Preparing for lessons can seem like a complex and daunting task, especially on a late Sunday evening when a new school week is looming. As a new teacher, you may also find yourself trying to fulfil a never-ending tick box list of things to include in your lessons - especially when being observed. This can actually act as a blocker for designing well focused and planned learning opportunities. But, by asking these 7 simple questions you can focus your attention on what really matters to help you refine and fine-tune your day to day teaching and lessons.
Your children arrive to lesson from a break or lunch hyped up, chattering away. It is important that when they enter your classroom they refocus their mind on learning. This can be quite a task and can be challenging. But by engaging children from the moment they enter the room, you can start your lesson, hook them in and focus their minds on the lesson. Here are five simple ways you can do this that can be used in a range of subjects and lessons.
Having an open mindset is the belief that this is simply not true. It is the belief that just like your muscles, you can train, refine and grow your brain and increase its capacity for information and skill acquisition. Growth mindset has been another buzzword floating around for the past 10 years in education, but what does it actually mean and how do you develop a growth mindset in your classroom? It sounds complicated but actually, you can grow children's mindset organically and subtly, by making a few small tweaks to your day to day teaching.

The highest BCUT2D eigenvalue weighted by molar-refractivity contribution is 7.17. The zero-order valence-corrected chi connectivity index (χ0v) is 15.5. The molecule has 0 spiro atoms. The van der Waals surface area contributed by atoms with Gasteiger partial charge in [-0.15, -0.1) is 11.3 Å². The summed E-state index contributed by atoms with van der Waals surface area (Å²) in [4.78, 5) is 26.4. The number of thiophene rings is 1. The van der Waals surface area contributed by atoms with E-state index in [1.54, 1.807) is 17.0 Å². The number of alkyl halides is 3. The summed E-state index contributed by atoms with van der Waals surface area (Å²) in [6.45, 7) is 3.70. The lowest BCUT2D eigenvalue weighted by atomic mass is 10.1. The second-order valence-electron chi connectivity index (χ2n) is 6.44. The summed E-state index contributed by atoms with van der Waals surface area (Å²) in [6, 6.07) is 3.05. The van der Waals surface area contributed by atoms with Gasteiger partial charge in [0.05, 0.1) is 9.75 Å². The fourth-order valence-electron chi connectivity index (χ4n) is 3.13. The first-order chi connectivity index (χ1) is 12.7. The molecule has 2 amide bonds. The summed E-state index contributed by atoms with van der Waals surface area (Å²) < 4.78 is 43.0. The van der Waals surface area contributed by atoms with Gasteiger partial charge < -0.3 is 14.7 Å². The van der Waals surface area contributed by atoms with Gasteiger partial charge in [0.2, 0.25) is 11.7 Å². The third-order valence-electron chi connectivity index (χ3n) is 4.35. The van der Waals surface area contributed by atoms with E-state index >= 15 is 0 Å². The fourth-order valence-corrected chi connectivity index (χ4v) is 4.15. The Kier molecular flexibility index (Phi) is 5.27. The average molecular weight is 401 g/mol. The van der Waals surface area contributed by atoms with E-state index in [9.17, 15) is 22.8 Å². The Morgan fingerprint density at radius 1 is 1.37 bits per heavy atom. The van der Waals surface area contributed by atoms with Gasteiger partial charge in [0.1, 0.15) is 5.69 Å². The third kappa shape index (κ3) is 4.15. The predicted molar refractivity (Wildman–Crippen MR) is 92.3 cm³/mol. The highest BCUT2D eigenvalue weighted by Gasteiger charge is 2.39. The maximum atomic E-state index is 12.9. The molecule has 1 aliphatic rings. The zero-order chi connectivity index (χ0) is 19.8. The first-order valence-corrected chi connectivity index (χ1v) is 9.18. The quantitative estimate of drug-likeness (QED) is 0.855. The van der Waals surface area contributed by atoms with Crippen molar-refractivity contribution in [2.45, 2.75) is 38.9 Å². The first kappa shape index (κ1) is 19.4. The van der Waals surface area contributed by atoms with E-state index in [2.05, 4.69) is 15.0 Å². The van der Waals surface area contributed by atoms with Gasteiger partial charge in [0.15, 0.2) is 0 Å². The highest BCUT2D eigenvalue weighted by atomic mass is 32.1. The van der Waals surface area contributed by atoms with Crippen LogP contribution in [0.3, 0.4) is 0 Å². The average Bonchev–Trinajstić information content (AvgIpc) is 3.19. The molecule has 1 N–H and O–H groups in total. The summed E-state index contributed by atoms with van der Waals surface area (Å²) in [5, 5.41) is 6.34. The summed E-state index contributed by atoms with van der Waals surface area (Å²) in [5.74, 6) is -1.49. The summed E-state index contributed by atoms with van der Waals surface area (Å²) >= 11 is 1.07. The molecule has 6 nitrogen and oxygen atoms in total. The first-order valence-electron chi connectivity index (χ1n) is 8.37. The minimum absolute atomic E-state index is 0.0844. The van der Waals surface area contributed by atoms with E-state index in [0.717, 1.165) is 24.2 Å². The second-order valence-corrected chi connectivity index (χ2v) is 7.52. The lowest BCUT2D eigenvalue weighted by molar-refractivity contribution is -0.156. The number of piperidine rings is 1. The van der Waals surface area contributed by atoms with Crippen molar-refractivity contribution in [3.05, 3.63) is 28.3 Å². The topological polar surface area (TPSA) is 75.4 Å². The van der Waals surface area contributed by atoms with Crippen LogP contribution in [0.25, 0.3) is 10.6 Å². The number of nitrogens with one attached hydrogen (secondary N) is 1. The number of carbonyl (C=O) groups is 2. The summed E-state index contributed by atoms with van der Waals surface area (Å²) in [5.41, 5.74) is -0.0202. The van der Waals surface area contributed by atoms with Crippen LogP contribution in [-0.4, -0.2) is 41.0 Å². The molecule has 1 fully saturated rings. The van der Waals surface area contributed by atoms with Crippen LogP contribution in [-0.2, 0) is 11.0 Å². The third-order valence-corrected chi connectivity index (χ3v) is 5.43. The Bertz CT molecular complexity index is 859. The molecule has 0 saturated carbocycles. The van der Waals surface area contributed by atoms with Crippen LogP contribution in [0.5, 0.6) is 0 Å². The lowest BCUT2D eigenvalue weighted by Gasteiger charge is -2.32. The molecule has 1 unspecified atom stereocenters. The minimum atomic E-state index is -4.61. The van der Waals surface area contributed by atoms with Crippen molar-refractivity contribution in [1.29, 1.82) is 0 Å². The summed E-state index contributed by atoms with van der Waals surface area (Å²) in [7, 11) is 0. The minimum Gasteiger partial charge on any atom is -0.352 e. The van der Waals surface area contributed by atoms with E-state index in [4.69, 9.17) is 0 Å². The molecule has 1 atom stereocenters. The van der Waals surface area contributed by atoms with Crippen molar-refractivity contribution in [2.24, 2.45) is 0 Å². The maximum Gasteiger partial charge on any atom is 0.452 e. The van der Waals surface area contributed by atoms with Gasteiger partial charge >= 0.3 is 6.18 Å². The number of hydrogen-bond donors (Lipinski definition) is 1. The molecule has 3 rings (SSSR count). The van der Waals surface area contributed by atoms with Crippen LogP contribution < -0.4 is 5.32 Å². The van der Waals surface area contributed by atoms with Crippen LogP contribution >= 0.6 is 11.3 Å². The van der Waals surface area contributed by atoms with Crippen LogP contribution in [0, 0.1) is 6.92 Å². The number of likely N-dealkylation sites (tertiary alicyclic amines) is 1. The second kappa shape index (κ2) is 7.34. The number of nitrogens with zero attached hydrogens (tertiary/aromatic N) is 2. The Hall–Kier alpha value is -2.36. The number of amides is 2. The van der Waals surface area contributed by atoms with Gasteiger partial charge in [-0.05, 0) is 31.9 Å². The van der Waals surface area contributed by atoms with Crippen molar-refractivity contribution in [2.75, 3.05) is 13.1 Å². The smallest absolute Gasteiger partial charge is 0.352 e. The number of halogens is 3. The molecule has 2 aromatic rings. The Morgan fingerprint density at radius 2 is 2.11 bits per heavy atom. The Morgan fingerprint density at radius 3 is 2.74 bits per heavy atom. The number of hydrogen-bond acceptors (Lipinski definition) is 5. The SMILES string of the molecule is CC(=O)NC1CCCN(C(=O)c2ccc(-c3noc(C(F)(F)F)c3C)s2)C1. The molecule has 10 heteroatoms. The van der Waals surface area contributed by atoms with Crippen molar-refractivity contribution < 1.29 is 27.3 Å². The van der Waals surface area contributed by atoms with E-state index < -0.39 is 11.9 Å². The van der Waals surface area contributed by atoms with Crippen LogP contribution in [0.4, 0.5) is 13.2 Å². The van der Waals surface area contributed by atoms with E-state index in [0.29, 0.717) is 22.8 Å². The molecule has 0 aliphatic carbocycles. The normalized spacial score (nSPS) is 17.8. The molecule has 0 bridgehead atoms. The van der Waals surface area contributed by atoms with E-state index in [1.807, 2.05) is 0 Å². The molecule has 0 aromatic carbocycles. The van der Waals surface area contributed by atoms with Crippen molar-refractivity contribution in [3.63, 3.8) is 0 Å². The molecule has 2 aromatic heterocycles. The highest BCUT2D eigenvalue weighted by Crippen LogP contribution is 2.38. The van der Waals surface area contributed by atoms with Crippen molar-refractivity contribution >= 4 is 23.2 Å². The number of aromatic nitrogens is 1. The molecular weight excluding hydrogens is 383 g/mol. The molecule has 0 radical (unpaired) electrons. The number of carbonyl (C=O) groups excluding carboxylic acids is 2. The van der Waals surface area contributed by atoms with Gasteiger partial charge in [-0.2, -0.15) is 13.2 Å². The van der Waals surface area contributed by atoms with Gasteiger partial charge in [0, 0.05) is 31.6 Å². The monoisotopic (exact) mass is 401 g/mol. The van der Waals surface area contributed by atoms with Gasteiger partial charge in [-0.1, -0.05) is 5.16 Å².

Reluctant writers can be a challenge in class and are grouped together as children who don't want to write. However, there are many reasons why students may be reluctant to write. Just like there are many reasons why adults are reluctant to accept new technologies or change their diets or habits. Before you can tackle the reluctancy, you have to know the reasons behind that are preventing a child from fully engaging. There are four main stand out types of reluctant writers and each of them have their reasons for not wanting to write. Once you find out these, you are in a position not just to tackle these head on, but inspire them along the way!
Incase you missed it, we shared 25 top teaching tips for advent via our Social Media accounts. For your ease we have listed all of them below in one festive blog for you to refer back to any time you like. You are more than welcome! As always, please do get in touch with any pictures, videos or comments on how you used these tips in your classroom. We love hearing from you! We hope you had a very Merry Christmas and a Happy New Year!
Do you find yourself struggling to think of short activities for those loose times in the day? How can this time be more productive and can we use it to harness children's enthusiasm and direct it towards their learning?
Here are some tried and tested 'loose time' activities used over the years. Here are just a few of my favourites ready for you to try.